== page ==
In April this year a Victorian campaign has heightened public awareness of the problems people with disability experience accessing transport in that state.

The campaign in Victoria has created opportunities for people to share their experiences, boosted media coverage of accessibility issues and has put pressure on government agencies to take action. You can check out the website

NCOSS would like to do the same with a campaign in NSW. 

To get involved in the campaign, please contact:

Rhiannon Cook NCOSS Senior Policy Officer, Transport
phone: 9211 2599 ext 128

Also on Facebook!

Keep up-to-date with the campaign's progress by liking the All Aboard NSW Facebook page:

Wednesday, September 12, 2012

For Dad on Father’s Day

Thanks to Ashley for this piece about his dad Bruce....

The dining table was bristling with entrees when I arrived, glasses waiting to be filled with drink reflecting the warm glow of the ceiling lights.  In the kitchen beyond a delicious smell wafted from a pot on low heat.  No one was around.  I jumped through the sliding doors, eager to get on the other side of the condensation coated windows, to escape the southern highlands cold I used to love. 

I notice a sign resting on top of a CD rack against the far wall.  “Teenagers: Sick of your parents bossing you around?  Grow up, get a job, move out, while you still know everything!” Next to it a candle has allowed its wax to trickle over the surface of the CD rack and run over the edges, leaving several stalactites hanging in thin fingers.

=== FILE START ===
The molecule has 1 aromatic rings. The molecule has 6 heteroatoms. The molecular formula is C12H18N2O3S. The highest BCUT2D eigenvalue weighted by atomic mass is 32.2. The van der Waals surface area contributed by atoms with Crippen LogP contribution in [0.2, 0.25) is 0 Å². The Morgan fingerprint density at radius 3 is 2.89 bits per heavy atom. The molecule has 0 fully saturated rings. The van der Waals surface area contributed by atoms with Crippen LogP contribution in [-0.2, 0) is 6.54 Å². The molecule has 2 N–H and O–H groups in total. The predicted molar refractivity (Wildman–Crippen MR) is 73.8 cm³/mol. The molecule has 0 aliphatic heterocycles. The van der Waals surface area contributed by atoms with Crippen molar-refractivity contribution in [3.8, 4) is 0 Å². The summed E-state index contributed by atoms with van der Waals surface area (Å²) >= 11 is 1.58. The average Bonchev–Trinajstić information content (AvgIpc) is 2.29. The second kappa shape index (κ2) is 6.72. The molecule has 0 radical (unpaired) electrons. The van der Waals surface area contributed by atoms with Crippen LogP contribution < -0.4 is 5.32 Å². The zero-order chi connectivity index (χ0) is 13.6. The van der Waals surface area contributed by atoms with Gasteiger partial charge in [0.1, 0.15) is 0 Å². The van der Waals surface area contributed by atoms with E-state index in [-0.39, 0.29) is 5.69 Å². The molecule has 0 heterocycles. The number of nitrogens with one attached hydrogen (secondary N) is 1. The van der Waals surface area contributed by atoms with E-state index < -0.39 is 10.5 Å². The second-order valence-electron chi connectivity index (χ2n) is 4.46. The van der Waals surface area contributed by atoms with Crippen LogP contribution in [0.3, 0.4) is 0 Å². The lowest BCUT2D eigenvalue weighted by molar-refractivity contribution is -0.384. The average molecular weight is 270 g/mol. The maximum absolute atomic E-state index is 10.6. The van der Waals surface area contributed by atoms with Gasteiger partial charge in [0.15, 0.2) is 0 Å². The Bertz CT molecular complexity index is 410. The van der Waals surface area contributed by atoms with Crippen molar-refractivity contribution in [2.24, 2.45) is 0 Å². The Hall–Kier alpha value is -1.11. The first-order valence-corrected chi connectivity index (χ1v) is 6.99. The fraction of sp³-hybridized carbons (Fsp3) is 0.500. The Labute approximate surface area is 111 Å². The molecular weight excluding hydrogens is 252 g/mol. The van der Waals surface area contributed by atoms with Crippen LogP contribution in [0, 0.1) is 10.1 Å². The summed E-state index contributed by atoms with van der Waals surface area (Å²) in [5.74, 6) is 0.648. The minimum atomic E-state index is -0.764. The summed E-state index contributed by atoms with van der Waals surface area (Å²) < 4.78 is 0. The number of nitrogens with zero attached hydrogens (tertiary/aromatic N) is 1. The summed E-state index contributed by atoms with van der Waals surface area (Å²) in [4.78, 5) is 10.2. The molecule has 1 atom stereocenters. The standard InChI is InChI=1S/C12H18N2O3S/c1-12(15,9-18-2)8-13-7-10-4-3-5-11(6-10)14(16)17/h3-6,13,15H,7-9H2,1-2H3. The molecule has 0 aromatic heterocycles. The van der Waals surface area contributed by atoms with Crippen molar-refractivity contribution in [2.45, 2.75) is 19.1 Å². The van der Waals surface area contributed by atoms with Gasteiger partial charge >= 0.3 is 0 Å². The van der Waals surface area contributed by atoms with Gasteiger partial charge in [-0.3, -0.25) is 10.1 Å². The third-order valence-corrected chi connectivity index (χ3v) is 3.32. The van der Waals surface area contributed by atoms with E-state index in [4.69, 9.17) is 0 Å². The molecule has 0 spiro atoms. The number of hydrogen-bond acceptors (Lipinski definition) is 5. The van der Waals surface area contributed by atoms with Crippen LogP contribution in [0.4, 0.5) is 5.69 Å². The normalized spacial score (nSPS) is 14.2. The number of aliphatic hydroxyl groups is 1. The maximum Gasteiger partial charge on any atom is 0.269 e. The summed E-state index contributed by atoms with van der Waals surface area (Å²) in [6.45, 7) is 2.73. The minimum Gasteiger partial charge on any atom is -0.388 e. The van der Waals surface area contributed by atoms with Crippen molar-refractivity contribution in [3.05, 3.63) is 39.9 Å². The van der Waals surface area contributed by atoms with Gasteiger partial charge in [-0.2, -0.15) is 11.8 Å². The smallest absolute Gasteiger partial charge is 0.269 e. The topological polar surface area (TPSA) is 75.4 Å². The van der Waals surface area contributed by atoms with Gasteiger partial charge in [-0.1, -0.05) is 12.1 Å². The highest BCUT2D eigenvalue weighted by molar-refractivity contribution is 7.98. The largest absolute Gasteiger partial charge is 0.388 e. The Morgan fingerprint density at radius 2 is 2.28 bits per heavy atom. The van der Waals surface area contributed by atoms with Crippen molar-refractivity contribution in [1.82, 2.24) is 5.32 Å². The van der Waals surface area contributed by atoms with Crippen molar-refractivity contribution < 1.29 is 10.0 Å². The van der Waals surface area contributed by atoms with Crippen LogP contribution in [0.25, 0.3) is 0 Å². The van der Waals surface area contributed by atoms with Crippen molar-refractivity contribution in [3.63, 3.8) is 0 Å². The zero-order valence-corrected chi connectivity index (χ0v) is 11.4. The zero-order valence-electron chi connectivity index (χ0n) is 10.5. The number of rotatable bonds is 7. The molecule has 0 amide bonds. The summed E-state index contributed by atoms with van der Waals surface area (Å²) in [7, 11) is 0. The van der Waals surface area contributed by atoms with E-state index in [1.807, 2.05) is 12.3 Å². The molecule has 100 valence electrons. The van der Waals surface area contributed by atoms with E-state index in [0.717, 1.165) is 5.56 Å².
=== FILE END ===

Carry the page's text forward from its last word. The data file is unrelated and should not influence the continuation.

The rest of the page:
I hear a slow creaking across the floorboards from deeper within the old house. 

“Hello Ash!”  My dad, with a broad smile maneuvers his wheelchair into the room.  His posture is awkward.  His grey beard and long kaftan make him look like a portly wizard.  “How’s the flat going?” he always asks.  

“It’s fine,” I always say, but this time: “Its alright if you don’t mind the cockroaches.”

Mum strides into the room and hugs me.  “Skinny boy!” She practically shrieks as she pinches at my ribs.  After being questioned about how much I’ve been eating I sidle towards the table to get some food. 

Mum then turns on dad.  “Bruce, this place is such a mess, look at all this crap you leave everywhere!” She stabs a finger at one end of the table where there is a raised tray table on caster wheels, perfect for sitting at in a wheelchair.  It is separated from the display of entrees by newspapers, printed sheets, an open diary with pages covered in indecipherable swirls, slowly falling apart. 
“Yeah right,” says dad.  “I’m the only one who ever cleans anything up around here.”  He grasps at a metal claw which rides on the back of the chair.  “Look.”  The claw’s unseeing pincers bite at some loose sheets which have fallen to the floor.  Dad, with jerky movements, leans over the side of his chair, trying to get the claw under the impossibly thin pages.  On the last attempt, the claw jumps out of his hand and clatters to the floor.  I crouch to gather the paper as mum returns the claw.  She shakes her head. 

One in a thousand Australians will develop Multiple Sclerosis in their lifetime.  No one is sure why, or how to prevent it or cure it.  Dad, being diagnosed with MS the year I was born, has been living with the disease for 21 years.  Over that time his own immune system has been attacking the insulation around his nerves, causing signals from the brain to be disrupted, affecting his movement and balance.  With, and often despite his family, he has remained strong and helps to advise people in his situation.